Alternative to GNU's 'su' ? - Questions

This is a discussion on Alternative to GNU's 'su' ? - Questions ; Are there any alternatives (for Linux) to GNU's 'su' command... one that (may) honour the "weel" group and so for? Version 7.X of RedHat had a 'su' that could be configured with a file in /etc to *only* allow members ...

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Thread: Alternative to GNU's 'su' ?

  1. Alternative to GNU's 'su' ?

    Are there any alternatives (for Linux) to GNU's 'su' command... one
    that (may) honour the "weel" group and so for?

    Version 7.X of RedHat had a 'su' that could be configured with
    a file in /etc to *only* allow members of "wheel" to become
    root -- as well as list users allowed to become other users
    (including root) without being prompted for password --
    or by using their own "normal" password. Problem is, I
    don't know if this was an *alternative* 'su' or just a
    (very heavely) patched version of 'GNU's su'.

    I love Richard Stallman -- I even agree with much of
    his political views regarding software -- but I'd
    *still* like to have the *option* of using the "wheel"
    group as intended... in any case, I very much liked
    the sudo-like configuration.

    If anybody knows where I can download the source of
    the 'su' used by RedHat -- or a smiliar (better?) one
    -- it would be appriciated. I'd prefer the 'su'
    command alone, but packed together with other
    basic-commands is also good.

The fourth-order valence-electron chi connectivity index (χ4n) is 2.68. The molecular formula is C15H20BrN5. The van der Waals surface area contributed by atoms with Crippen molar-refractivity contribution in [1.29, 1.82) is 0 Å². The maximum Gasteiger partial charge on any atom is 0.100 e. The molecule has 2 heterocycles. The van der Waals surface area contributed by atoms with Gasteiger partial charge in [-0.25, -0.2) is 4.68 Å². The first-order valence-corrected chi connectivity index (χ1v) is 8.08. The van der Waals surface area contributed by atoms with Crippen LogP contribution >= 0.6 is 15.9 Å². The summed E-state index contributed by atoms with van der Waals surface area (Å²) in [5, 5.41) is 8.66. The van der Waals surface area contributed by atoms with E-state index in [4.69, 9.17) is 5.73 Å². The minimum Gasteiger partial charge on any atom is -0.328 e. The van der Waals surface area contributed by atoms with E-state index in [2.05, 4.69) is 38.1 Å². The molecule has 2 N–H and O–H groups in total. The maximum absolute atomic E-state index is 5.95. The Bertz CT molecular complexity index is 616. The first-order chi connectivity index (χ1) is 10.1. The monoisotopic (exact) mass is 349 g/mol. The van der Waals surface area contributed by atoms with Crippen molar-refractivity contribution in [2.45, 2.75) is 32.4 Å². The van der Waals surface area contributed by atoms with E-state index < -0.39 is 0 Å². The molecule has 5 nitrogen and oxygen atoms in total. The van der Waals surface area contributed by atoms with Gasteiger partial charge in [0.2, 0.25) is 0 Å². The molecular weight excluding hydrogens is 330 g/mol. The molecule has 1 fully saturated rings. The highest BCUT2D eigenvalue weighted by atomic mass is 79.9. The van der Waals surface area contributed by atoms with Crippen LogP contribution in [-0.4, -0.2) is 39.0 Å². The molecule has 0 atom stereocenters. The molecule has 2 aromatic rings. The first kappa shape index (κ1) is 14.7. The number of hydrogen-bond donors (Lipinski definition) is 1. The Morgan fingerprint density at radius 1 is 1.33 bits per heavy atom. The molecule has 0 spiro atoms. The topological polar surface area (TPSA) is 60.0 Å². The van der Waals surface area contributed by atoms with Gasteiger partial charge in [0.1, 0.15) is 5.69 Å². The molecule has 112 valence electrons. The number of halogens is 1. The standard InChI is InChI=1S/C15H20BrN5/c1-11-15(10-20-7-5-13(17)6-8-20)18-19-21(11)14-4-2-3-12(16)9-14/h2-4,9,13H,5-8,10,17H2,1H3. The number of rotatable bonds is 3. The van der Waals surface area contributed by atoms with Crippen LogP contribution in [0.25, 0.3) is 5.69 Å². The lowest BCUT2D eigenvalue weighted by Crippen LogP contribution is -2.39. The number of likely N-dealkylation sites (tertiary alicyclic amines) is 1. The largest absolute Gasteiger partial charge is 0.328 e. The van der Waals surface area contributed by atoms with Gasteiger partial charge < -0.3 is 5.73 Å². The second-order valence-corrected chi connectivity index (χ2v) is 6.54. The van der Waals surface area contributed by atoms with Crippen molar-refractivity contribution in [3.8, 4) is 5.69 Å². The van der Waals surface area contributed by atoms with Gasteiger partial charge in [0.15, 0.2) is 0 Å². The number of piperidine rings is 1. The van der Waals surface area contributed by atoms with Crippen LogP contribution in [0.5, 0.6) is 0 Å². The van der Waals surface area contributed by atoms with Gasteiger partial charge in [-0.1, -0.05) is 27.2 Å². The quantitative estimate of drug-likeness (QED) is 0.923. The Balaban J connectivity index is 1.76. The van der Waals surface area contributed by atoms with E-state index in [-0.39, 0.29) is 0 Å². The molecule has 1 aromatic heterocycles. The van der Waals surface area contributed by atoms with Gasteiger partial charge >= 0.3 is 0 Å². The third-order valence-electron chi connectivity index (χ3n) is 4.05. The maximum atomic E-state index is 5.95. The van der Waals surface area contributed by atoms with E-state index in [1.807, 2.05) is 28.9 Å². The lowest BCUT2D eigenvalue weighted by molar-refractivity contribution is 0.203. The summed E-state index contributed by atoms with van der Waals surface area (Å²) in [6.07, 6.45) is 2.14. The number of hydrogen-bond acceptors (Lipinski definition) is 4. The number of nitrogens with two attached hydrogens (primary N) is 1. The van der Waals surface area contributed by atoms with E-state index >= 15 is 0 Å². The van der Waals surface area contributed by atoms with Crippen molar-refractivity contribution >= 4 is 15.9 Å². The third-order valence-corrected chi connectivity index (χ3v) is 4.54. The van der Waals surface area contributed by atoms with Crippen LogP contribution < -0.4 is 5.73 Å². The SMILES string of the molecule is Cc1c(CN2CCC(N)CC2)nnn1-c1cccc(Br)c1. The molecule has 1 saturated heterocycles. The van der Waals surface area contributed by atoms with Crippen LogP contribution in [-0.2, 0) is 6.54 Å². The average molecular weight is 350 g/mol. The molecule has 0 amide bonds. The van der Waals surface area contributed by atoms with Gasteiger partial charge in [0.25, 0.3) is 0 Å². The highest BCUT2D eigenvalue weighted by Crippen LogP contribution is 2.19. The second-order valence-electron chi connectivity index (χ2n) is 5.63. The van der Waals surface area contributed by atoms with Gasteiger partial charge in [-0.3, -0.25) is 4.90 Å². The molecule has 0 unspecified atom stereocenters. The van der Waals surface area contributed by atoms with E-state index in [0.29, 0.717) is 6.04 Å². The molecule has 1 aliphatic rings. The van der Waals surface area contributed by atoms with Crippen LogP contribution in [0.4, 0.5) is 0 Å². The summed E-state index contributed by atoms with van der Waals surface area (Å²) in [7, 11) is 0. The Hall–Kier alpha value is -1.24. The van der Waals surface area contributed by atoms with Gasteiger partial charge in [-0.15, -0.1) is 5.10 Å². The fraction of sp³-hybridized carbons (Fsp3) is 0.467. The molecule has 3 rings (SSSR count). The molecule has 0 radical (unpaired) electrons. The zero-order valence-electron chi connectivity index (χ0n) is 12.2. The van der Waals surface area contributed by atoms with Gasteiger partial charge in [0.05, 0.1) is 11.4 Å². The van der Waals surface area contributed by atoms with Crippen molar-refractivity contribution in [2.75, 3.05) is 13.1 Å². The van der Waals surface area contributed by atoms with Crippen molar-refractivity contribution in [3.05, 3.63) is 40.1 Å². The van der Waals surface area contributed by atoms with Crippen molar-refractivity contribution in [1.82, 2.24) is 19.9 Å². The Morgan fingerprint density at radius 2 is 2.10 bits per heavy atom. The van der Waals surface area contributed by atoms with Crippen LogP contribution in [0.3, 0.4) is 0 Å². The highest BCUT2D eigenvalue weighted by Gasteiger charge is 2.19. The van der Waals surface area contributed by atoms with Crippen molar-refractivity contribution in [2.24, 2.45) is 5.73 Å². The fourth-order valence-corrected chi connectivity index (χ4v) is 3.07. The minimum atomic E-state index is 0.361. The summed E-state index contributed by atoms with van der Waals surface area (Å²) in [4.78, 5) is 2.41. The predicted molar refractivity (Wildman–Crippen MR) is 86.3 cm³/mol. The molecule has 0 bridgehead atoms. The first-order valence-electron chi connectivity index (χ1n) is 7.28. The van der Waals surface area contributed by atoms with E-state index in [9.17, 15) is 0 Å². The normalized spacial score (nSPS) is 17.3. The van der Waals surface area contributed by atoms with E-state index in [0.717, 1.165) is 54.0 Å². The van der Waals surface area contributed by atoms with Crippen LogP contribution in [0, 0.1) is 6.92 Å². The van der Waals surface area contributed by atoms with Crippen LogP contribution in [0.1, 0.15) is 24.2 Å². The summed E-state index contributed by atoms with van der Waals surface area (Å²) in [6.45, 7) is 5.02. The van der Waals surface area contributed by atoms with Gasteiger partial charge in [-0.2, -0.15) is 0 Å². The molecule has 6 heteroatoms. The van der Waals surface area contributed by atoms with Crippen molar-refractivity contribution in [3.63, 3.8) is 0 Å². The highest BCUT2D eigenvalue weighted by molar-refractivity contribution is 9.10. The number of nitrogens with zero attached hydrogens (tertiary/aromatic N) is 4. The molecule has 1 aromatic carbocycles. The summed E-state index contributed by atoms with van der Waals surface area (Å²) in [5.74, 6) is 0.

-Koppe

  2. Re: Alternative to GNU's 'su' ?

    Baard Ove Kopperud wrote:
    > If anybody knows where I can download the source of
    > the 'su' used by RedHat -- or a smiliar (better?) one
    > -- it would be appriciated. I'd prefer the 'su'
    > command alone, but packed together with other
    > basic-commands is also good.


    A search at google gave me this:

    www.geocities.com/shellmaniac/su.c

    It's also possible to download the SRPM (Source rpm) - first you find out
    which rpm su belongs to:

    $ rpm -qf `which su`
    coreutils-4.5.3-19.0.2

    Then you can find the SRPM at ftp.redhat.com. Though, I don't know RedHat
    well enough to know what to do with the SRPM.

    In the info for su, there is a chapter called "Why GNU su' does not support
    the wheel' group" - by Richard Stallmann. Maybe it would be an idea to read
    it before patching up su.

    --
    Tobias Brox - +47 917 000 50 - http://www.cs.uit.no/~tobias/
    Unemployed programmer, ready for assignments
    Check our Mobster game at http://mobster.td.org.uit.no/

  3. Re: Alternative to GNU's 'su' ?

    Baard Ove Kopperud wrote:
    > Are there any alternatives (for Linux) to GNU's 'su' command... one
    > that (may) honour the "weel" group and so for?
    >
    > Version 7.X of RedHat had a 'su' that could be configured with
    > a file in /etc to *only* allow members of "wheel" to become
    > root -- as well as list users allowed to become other users
    > (including root) without being prompted for password --
    > or by using their own "normal" password. Problem is, I
    > don't know if this was an *alternative* 'su' or just a
    > (very heavely) patched version of 'GNU's su'.
    >
    > I love Richard Stallman -- I even agree with much of